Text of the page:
In 1972, Reykjavik staged the epic Cold War world championship showdown between Bobby Fischer and Boris Spassky - a bold move for the Icelandic capital, but it soon paid off by instantly giving it its place in chess history. This is one of the main reasons why chess aficionados love to make the pilgrimage to Reykjavik. And even more so if they can play in a big tournament there, such as the Reykjavik Open, now underway in the Icelandic capital.
World Champion Magnus Carlsen will also be in attendance this year; though not to dazzle us with his play, but instead invited as the tournament’s Guest of Honor. Writing in his blog, Magnus said one of the reasons he accepted the invitation was so that he could see first hand how his father, Henrik, was getting on at the tournament. This is a wonderful role reversal. In Magnus’ formative years on the tournament circuit, it was Henrik who went along to watch his son play - now, for the first time in history, we have a World Champion going to a tournament to watch his father play!
When asked about the merits of chess for society, during an interview for New in Chess Magazine (7/2013), Carlsen Senior replied: “…I truly believe that playing some chess is a blessing for youngsters. Because simply analytically speaking, what you want to do with a child is to help it train the faculties needed for learning, thinking, analysing, making decisions. And chess is a game made for luring children into training these abilities.”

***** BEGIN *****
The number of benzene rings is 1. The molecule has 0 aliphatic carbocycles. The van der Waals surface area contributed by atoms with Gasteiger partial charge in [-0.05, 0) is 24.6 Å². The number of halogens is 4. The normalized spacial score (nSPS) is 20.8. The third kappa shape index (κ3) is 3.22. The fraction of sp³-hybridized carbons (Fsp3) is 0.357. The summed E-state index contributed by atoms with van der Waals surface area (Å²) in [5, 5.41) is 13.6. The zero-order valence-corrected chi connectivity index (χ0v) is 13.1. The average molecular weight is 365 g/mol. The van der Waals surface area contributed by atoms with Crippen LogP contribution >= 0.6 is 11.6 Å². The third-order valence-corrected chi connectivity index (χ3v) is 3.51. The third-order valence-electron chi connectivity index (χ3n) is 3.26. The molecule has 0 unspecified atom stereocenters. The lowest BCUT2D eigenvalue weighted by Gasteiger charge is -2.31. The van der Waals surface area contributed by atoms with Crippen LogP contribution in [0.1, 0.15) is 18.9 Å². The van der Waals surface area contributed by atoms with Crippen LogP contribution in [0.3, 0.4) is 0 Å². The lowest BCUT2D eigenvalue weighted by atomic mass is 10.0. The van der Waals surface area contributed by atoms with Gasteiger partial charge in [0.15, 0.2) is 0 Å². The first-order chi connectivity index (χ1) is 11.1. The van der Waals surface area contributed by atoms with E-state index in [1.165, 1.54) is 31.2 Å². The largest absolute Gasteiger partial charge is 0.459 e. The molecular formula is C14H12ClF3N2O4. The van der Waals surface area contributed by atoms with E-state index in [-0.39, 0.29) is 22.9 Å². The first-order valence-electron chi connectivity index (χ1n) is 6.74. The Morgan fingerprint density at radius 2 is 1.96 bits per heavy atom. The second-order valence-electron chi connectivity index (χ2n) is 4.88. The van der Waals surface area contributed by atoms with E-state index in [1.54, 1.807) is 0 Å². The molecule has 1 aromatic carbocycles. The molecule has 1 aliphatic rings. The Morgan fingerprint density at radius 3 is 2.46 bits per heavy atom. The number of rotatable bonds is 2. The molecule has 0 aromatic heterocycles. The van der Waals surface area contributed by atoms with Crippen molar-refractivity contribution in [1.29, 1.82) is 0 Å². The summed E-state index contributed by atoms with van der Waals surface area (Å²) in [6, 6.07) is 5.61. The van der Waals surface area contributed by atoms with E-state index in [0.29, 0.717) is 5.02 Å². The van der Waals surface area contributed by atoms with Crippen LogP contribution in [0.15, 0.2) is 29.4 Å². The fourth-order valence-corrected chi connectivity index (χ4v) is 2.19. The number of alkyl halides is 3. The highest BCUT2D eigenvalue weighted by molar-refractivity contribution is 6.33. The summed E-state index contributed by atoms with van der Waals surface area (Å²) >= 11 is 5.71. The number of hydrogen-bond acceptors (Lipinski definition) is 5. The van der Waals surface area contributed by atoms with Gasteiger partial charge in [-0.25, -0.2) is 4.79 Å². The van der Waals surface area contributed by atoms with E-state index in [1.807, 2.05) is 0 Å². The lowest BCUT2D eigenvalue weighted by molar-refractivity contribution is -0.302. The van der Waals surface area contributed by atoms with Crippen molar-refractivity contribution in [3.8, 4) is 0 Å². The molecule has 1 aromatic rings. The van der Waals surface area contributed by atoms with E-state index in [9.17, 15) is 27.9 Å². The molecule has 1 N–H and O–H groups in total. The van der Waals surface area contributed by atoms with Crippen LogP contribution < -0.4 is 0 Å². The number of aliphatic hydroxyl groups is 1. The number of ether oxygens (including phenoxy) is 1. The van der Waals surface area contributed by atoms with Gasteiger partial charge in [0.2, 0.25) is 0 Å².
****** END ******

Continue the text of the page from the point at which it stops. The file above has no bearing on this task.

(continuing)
And like father, like son. When Magnus Carlsen accepted our invitation last year to become the Honorary Chairman of First Move, he said: “I love the way chess empowers kids. I consider First Move to be the most strategic way to give kids an advantage and help them live up to their full potential.”
But can his father live up to his full potential?
H Carlsen - GM JP Le Roux
Reykjavik Open, (1)
Queen’s Indian Defence
1.d4 Nf6 2.c4 e6 3.Nf3 b6 4.Nc3 Bb7 5.Qc2 Bb4 6.a3 Bxc3+ 7.Qxc3 d6 8.Bg5 h6 9.Bh4 Nbd7 10.e3 Qe7 11.Nd2 c5 12.f3 Rc8 13.b4 d5 14.bxc5 bxc5 15.Be2 Ne4?! 16.fxe4? You can't play meekly against a much higher-rated opponent - you have to be brave, and show no fear. White had much, much better with 16.Nxe4! Qxh4+ 17.g3 Qe7 (17...Qh3 18.Nd6+!) 18.Rb1 Ba8 19.cxd5 Bxd5 (19...exd5 20.Nxc5 Nxc5 21.dxc5 0–0 (21...Qxc5? 22.Qxc5 Rxc5 23.Rb8+ and White wins.) 22.Rc1 with the superior position and a pawn to the better) 20.Nxc5 Nxc5 21.Ba6! Bxf3 22.0–0! Be4 23.Rb4 and White is going to emerge from the tactical melee with a big positional and material advantage. 16...Qxh4+ 17.g3 Qe7 18.cxd5 exd5 19.Qb3 Ba8 20.e5 Rb8 21.Qc3 (See Diagram) 21...Nxe5! A bolt from the blue. Carlsen senior misses a discovered attack on his rook along the long a8-h1 diagonal. 22.Qxc5 22.dxe5 d4 23.exd4 cxd4 24.Qxd4 Bxh1 easily wins for Black. 22...Qxc5 23.dxc5 d4 24.e4 Ke7 25.0–0 Rhc8 26.Rfc1 Rb2 27.Ba6 Rc6 28.Nc4 Nf3+ 0–1